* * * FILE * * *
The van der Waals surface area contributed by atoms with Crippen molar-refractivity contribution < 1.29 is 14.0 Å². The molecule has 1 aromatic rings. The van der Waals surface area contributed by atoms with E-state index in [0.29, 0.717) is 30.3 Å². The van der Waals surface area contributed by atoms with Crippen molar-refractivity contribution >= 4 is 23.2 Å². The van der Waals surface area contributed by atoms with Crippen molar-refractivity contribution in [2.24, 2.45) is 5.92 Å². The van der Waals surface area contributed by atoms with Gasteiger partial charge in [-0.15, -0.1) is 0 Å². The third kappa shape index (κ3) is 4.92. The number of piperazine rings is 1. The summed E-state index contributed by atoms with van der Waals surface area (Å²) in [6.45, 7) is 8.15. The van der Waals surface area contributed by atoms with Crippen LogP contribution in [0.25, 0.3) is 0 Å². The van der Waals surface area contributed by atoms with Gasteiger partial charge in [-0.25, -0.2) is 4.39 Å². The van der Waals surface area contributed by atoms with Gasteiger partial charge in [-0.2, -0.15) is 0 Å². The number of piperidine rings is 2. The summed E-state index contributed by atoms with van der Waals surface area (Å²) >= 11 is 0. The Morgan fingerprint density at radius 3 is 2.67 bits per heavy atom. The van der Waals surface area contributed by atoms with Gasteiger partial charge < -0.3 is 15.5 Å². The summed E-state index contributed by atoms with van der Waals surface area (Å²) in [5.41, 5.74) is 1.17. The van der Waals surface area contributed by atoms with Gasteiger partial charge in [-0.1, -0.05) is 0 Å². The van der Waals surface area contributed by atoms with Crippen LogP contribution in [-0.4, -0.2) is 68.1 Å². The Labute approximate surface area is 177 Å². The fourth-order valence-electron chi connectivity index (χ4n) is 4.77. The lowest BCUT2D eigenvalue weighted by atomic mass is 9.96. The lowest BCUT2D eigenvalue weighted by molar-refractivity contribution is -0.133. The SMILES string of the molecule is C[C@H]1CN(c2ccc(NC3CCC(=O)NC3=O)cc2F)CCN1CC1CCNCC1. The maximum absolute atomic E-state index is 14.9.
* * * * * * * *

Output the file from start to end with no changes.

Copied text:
The van der Waals surface area contributed by atoms with Crippen molar-refractivity contribution < 1.29 is 14.0 Å². The molecule has 1 aromatic rings. The van der Waals surface area contributed by atoms with E-state index in [0.29, 0.717) is 30.3 Å². The van der Waals surface area contributed by atoms with Crippen molar-refractivity contribution >= 4 is 23.2 Å². The van der Waals surface area contributed by atoms with Crippen molar-refractivity contribution in [2.24, 2.45) is 5.92 Å². The van der Waals surface area contributed by atoms with Gasteiger partial charge in [-0.15, -0.1) is 0 Å². The third kappa shape index (κ3) is 4.92. The number of piperazine rings is 1. The summed E-state index contributed by atoms with van der Waals surface area (Å²) in [6.45, 7) is 8.15. The van der Waals surface area contributed by atoms with Crippen LogP contribution in [0.25, 0.3) is 0 Å². The van der Waals surface area contributed by atoms with Gasteiger partial charge in [-0.25, -0.2) is 4.39 Å². The van der Waals surface area contributed by atoms with Gasteiger partial charge in [-0.2, -0.15) is 0 Å². The number of piperidine rings is 2. The summed E-state index contributed by atoms with van der Waals surface area (Å²) >= 11 is 0. The Morgan fingerprint density at radius 3 is 2.67 bits per heavy atom. The van der Waals surface area contributed by atoms with Gasteiger partial charge < -0.3 is 15.5 Å². The summed E-state index contributed by atoms with van der Waals surface area (Å²) in [5.41, 5.74) is 1.17. The van der Waals surface area contributed by atoms with Gasteiger partial charge in [-0.1, -0.05) is 0 Å². The van der Waals surface area contributed by atoms with Crippen LogP contribution in [-0.4, -0.2) is 68.1 Å². The Labute approximate surface area is 177 Å². The fourth-order valence-electron chi connectivity index (χ4n) is 4.77. The lowest BCUT2D eigenvalue weighted by atomic mass is 9.96. The lowest BCUT2D eigenvalue weighted by molar-refractivity contribution is -0.133. The SMILES string of the molecule is C[C@H]1CN(c2ccc(NC3CCC(=O)NC3=O)cc2F)CCN1CC1CCNCC1. The maximum absolute atomic E-state index is 14.9.